I have been paddle boarding. In fact, I had absolutely no intention of trying this relatively new sport before starting my “I have never...” journey. From my perspective, the whole idea of standing on a modified surfboard and paddling around with a boat oar seemed more than a little ridiculous. I didn’t understand the draw of it, and I certainly didn’t believe it offered any sort of real exercise. Despite the consistently positive comments I heard from those that tried it, I just couldn’t buy into the paddle boarding idea. Stated simply, paddle boarding wasn’t on my short list of things to experience.
That stated, the idea of trying something new every day for a year has tended to shift my perspective on a lot things I had written off previously. As a result, when I learned of an opportunity to paddle board at the annual Paddle for the Polar Bears fundraiser in Madison, I decided it was time to forego my preconceptions and get on a paddle board for the first time. With my ticket purchased and my reservation made, I made my way back to Lake Wingra for the second time this week to embark on my first paddle board outing.
|Wingra Park Boat Rentals|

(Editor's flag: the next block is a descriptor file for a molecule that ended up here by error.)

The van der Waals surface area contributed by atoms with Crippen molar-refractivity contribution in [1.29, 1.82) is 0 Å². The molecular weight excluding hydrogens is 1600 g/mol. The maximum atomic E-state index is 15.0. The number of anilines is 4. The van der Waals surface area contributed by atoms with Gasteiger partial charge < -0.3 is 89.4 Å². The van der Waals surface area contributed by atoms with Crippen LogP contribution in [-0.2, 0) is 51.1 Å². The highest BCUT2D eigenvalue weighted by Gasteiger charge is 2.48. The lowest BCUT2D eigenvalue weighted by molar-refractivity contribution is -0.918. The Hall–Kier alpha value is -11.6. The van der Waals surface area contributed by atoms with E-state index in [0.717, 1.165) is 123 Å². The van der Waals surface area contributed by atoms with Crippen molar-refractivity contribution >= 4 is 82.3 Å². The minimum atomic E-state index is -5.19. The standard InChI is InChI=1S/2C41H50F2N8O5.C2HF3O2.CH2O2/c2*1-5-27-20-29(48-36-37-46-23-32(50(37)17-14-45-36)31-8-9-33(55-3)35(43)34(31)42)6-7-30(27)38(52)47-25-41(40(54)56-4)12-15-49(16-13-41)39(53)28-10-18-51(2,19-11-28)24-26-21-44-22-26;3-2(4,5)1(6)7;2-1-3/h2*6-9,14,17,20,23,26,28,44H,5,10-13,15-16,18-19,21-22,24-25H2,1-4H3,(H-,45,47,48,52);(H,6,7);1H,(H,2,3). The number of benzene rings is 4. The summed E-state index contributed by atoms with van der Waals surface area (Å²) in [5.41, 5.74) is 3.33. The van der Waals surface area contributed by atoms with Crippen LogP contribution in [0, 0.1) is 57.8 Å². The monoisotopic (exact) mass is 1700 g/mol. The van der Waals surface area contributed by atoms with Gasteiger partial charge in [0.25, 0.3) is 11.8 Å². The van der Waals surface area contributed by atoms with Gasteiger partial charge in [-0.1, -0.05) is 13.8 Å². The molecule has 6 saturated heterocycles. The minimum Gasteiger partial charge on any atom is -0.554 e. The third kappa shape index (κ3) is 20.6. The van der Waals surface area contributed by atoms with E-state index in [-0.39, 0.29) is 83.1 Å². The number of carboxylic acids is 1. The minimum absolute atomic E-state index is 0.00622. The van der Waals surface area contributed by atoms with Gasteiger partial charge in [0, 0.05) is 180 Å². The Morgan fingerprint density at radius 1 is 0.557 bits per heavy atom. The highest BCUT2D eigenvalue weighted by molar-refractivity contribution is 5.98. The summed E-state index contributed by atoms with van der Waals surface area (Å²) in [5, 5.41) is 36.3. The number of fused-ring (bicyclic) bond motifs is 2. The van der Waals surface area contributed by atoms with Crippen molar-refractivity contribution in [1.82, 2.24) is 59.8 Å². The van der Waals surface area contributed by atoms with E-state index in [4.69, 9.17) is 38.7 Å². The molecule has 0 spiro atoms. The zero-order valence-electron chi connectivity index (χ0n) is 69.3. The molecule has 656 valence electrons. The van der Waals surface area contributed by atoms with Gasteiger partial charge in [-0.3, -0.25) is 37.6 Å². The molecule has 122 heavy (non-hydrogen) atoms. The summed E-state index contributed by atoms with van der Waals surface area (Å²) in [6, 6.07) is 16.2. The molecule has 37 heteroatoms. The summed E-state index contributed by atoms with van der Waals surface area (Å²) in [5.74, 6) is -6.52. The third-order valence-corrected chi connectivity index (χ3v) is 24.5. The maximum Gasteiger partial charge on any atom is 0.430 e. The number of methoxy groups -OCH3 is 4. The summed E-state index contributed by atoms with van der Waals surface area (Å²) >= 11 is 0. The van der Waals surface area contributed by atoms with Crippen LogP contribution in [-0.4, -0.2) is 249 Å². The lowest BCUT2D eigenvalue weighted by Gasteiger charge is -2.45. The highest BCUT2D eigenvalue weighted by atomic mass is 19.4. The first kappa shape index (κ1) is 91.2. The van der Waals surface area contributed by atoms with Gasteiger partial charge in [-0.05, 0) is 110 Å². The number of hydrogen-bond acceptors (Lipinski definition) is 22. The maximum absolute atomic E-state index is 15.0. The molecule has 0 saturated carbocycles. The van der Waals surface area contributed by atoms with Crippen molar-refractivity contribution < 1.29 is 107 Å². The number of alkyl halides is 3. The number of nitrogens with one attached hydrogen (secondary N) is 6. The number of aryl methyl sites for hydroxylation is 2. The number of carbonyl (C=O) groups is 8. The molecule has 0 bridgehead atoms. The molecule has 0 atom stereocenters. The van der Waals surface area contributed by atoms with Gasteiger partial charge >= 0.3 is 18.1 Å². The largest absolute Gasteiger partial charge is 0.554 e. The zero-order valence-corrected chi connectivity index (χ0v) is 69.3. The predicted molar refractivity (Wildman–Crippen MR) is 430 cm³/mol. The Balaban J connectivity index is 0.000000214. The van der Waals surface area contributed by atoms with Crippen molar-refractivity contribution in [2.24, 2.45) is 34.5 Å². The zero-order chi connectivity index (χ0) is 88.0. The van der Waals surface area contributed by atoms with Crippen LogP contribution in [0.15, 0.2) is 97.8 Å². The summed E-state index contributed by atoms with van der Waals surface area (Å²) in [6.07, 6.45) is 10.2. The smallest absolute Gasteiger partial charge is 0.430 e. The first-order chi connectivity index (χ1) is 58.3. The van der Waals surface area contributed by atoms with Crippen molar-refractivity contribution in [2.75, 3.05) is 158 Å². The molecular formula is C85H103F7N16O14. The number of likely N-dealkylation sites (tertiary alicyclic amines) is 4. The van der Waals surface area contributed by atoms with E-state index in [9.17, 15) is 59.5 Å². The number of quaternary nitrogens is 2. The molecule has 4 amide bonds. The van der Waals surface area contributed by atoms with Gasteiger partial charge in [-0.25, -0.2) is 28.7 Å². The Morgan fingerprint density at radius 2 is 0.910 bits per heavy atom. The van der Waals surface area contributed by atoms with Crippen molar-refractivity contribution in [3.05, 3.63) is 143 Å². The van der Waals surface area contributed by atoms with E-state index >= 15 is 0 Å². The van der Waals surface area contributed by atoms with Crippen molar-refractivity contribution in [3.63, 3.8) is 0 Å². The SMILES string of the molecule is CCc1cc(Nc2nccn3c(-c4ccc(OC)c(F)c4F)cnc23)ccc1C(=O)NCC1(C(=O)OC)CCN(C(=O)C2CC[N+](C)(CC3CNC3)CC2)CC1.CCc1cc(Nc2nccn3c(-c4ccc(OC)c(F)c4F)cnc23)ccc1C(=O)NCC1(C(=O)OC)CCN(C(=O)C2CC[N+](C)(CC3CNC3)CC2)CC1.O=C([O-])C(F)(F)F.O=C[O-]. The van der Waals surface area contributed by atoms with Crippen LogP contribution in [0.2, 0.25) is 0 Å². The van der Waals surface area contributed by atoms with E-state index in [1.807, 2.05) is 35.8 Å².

Rachael and I were greeted by beautiful weather and a bustling crowd of lake goers when we arrived at Wingra Park late this morning. All of the activity made it a slight challenge to locate the paddle boarding area at first, but a short walk down the shore provided obvious signs we were nearing our destination. Near the center of the park, a van with a complex rack system was positioned in front of a dock with a row of paddle boards stretching the length of its composite surface. As I came closer to the area, I took note of a small group of people sitting at a picnic table with stacks of papers in front of them. Figuring it was likely a check-in area for the paddle boarding event, I approached the table and introduced myself. A group of three men were quick to confirm I was in the correct location, collect my ticket, sign some preliminary paperwork, and direct me toward a woman standing near a pile of life vests and paddles. Following their direction, I walked over to the woman and collected my paddle boarding gear. As I put on my life vest the woman instructed me a brief class on paddle boarding would begin shortly, which would prepare me to take to the water on a paddle board immediately thereafter. Acknowledging her statement, I picked up my paddle, walked over to a small group awaiting the class, and readied myself for the approaching experience.